Lots of improvements to Core Trac

Over the holidays, I was sick for two weeks (boo). While resting and recovering, I took to working on our tools (yay). Specifically, Trac. Here’s an overview of the added features, enhancements, and bug fixes. There’s a lot (and more on the way), so I’ll try to keep each point brief. If you have any questions I’d be happy to elaborate in the comments.

Refreshed ticket design: Bigger Gravatars, more whitespace, bigger body type, and Open Sans. (If any designers want to touch things up further, let me know.)

Duplicate ticket suggestions: When creating a ticket, it will use the title you enter to return a list of “possibly related tickets”.

Cross-referencing IRC ticket mentions: Whenever a ticket is referenced in #wordpress-dev, a link to the channel logs will be posted to the ticket. This ties conversations together and means that a discussion reached “per IRC discussion” is effortlessly documented. (As it is for record-keeping purposes, the comment doesn’t send a needless notification.)

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Automatic image attachment previews: Whenever an image is uploaded (typically, a screenshot) as an attachment to a ticket, it will now be embedded inline. (See this in action.)

No more HTTP authentication: That blasted dialog is gone. Jon Cave wrote a Trac plugin for us that validates existing WordPress.org cookies. Also, I ported over heartbeat-like auth checks to Trac, so no more losing comments if you get logged out.

Comments column on reports: The main reports reports now have a count of comments added as a sortable column.

New “good-first-bug” workflow keyword: This should be used to identify tickets that are good starting points for new contributors. They don’t necessarily need to be easy, but they should be well-contained and not much of a rabbit hole. (This supersedes “easy-fix”, see this). We also added the existing “ui-focus” and “docs-feedback” keywords to the dropdown. Here’s the full list of keywords, with explanations.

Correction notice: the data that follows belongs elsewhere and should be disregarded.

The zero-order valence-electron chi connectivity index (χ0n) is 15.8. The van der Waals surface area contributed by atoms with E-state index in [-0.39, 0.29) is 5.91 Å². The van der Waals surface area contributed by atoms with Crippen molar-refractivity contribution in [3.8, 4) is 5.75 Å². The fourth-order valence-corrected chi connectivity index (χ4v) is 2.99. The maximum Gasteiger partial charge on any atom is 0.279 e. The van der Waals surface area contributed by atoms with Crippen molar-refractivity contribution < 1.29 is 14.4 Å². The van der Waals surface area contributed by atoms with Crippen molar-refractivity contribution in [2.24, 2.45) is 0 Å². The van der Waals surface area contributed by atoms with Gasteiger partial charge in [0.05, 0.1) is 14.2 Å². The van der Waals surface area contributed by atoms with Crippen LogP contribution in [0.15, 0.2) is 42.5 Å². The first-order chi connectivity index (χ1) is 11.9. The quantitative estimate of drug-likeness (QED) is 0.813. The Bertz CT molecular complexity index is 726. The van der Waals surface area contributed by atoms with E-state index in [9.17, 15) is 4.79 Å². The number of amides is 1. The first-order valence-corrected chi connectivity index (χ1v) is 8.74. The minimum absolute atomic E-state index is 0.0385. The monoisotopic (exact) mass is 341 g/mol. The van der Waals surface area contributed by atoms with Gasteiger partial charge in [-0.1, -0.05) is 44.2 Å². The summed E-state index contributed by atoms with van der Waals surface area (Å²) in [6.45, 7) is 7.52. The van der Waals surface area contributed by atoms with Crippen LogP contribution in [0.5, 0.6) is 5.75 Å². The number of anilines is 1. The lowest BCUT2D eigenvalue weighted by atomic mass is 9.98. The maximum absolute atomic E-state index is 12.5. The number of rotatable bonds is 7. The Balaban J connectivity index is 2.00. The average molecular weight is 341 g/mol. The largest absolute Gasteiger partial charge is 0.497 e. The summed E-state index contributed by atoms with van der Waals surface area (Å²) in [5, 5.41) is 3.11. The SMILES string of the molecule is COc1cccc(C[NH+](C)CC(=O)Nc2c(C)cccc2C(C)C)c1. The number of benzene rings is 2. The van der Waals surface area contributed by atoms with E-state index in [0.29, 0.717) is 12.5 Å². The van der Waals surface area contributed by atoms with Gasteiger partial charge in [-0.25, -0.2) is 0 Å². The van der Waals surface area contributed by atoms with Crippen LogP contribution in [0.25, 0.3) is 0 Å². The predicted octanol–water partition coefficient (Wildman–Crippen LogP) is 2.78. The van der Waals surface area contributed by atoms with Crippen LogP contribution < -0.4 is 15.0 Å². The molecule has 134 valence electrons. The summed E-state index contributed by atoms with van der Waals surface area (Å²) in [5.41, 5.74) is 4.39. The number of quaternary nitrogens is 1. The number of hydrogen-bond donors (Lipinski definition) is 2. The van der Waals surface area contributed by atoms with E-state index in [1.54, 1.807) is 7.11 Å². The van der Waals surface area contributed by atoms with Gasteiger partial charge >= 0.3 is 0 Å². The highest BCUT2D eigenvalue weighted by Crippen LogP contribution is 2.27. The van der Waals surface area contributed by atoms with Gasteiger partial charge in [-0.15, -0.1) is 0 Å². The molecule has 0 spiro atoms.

“Open Tickets With Commits Against Them”: A special request long ago requested by @ryan, to be used as a sign of in-progress tickets. For now, you can see them on top of report 6. I wrote a script that can find these tickets, so we can do more with this data.

Email address syncing: The email you use on WordPress.org is now automatically synced to Trac for the purposes of notifications. (More details here.) The old “Preferences” link is now buried in the footer.

Also:

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  • In the single ticket view options box, there’s now a “Show only commits/attachments” checkbox. Could be helpful when trying to scan a large task ticket.
  • Committers are now marked as such next to each comment. This is primarily designed to provide additional context for people new to contributing. We’ll probably do this for bug gardeners and such as well at some point.
  • Users no longer see “Replace existing attachment of the same name” when uploading patches, as it was often misused. (Bug gardeners can still see the checkbox.)
  • Trac is now 100% SSL. Supports SPDY, too.
  • Added after this post was published: The default query has always been open tickets you own. This is fairly useless for most contributors. Now the default query is open tickets you reported. (example link)
  • Also added after this post was published: When creating a ticket, some JS looks for some security-related buzzwords. If it finds any, you need to click a checkbox verifying you understand that security issues should be reported privately. Thanks Jorbin!

Bug fixes:

  • Fixed some issues with the global WP.org header/footer. This makes Trac responsive again.
  • Fixed deletion of comments. This had been broken, which was annoying when trying to delete the occasional spam comment.
  • Visited link color styles are no longer overridden.
  • Live comment previews no longer collapse ‘Modify Ticket’.
  • RSS feed links are no longer broken.

Known issue:

  • There are some encoding issues on old tickets and comments. This will be fixed soon.

That’s it for now, but there’s more in progress. Also, pretty much all of this is open source. For more, see meta.trac (and specifically here and here).